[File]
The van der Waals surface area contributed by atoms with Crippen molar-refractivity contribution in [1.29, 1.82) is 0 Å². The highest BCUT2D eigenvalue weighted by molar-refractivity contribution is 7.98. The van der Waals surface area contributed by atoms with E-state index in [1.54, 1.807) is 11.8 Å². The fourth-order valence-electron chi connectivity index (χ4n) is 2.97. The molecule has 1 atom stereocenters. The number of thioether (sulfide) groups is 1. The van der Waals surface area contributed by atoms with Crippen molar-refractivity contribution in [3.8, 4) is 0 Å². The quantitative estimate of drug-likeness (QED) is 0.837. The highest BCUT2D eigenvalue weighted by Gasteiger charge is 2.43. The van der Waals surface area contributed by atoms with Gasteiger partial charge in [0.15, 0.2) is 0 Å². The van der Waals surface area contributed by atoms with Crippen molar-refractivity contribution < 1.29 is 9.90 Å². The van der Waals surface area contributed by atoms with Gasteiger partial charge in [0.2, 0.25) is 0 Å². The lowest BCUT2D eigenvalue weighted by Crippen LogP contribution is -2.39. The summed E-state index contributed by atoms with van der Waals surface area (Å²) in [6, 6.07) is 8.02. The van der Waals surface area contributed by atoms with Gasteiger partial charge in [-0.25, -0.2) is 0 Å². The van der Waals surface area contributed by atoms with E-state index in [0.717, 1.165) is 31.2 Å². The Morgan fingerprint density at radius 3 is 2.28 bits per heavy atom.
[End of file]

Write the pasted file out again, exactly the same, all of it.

The van der Waals surface area contributed by atoms with Crippen molar-refractivity contribution in [1.29, 1.82) is 0 Å². The highest BCUT2D eigenvalue weighted by molar-refractivity contribution is 7.98. The van der Waals surface area contributed by atoms with E-state index in [1.54, 1.807) is 11.8 Å². The fourth-order valence-electron chi connectivity index (χ4n) is 2.97. The molecule has 1 atom stereocenters. The number of thioether (sulfide) groups is 1. The van der Waals surface area contributed by atoms with Crippen molar-refractivity contribution in [3.8, 4) is 0 Å². The quantitative estimate of drug-likeness (QED) is 0.837. The highest BCUT2D eigenvalue weighted by Gasteiger charge is 2.43. The van der Waals surface area contributed by atoms with Gasteiger partial charge in [0.15, 0.2) is 0 Å². The van der Waals surface area contributed by atoms with Crippen molar-refractivity contribution < 1.29 is 9.90 Å². The van der Waals surface area contributed by atoms with Gasteiger partial charge in [0.2, 0.25) is 0 Å². The lowest BCUT2D eigenvalue weighted by Crippen LogP contribution is -2.39. The summed E-state index contributed by atoms with van der Waals surface area (Å²) in [6, 6.07) is 8.02. The van der Waals surface area contributed by atoms with Gasteiger partial charge in [-0.25, -0.2) is 0 Å². The van der Waals surface area contributed by atoms with E-state index in [0.717, 1.165) is 31.2 Å². The Morgan fingerprint density at radius 3 is 2.28 bits per heavy atom.